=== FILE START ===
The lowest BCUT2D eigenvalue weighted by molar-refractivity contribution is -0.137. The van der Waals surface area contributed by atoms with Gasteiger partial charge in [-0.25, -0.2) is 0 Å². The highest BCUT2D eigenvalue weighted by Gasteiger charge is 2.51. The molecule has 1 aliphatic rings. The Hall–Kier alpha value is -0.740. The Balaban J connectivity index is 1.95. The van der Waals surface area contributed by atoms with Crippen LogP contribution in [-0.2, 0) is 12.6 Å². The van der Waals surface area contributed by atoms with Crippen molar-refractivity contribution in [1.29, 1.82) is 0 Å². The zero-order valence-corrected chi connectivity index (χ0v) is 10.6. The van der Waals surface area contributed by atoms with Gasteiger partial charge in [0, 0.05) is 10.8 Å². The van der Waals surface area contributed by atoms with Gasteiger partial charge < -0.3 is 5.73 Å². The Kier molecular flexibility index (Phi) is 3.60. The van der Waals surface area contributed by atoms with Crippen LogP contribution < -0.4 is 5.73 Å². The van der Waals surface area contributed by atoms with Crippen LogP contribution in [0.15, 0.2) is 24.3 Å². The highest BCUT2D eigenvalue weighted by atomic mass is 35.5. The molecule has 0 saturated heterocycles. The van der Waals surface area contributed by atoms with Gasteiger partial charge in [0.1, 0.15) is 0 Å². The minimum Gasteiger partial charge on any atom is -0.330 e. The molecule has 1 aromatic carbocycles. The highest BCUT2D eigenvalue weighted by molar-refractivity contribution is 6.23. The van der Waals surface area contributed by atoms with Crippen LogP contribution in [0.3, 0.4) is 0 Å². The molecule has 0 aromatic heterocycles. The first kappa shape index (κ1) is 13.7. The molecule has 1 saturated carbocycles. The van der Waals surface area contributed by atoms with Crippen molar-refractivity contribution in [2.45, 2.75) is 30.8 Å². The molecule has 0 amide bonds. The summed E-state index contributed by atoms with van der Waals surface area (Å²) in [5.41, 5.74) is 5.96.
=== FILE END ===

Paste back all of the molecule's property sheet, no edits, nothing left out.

The lowest BCUT2D eigenvalue weighted by molar-refractivity contribution is -0.137. The van der Waals surface area contributed by atoms with Gasteiger partial charge in [-0.25, -0.2) is 0 Å². The highest BCUT2D eigenvalue weighted by Gasteiger charge is 2.51. The molecule has 1 aliphatic rings. The Hall–Kier alpha value is -0.740. The Balaban J connectivity index is 1.95. The van der Waals surface area contributed by atoms with Crippen LogP contribution in [-0.2, 0) is 12.6 Å². The van der Waals surface area contributed by atoms with Crippen molar-refractivity contribution in [1.29, 1.82) is 0 Å². The zero-order valence-corrected chi connectivity index (χ0v) is 10.6. The van der Waals surface area contributed by atoms with Gasteiger partial charge in [0, 0.05) is 10.8 Å². The van der Waals surface area contributed by atoms with Gasteiger partial charge < -0.3 is 5.73 Å². The Kier molecular flexibility index (Phi) is 3.60. The van der Waals surface area contributed by atoms with Crippen LogP contribution < -0.4 is 5.73 Å². The van der Waals surface area contributed by atoms with Crippen LogP contribution in [0.15, 0.2) is 24.3 Å². The highest BCUT2D eigenvalue weighted by atomic mass is 35.5. The molecule has 0 saturated heterocycles. The van der Waals surface area contributed by atoms with Gasteiger partial charge in [0.1, 0.15) is 0 Å². The minimum Gasteiger partial charge on any atom is -0.330 e. The molecule has 1 aromatic carbocycles. The highest BCUT2D eigenvalue weighted by molar-refractivity contribution is 6.23. The van der Waals surface area contributed by atoms with Crippen LogP contribution in [0.3, 0.4) is 0 Å². The molecule has 0 aromatic heterocycles. The first kappa shape index (κ1) is 13.7. The molecule has 1 saturated carbocycles. The van der Waals surface area contributed by atoms with Crippen molar-refractivity contribution in [2.45, 2.75) is 30.8 Å². The molecule has 0 amide bonds. The summed E-state index contributed by atoms with van der Waals surface area (Å²) in [5.41, 5.74) is 5.96.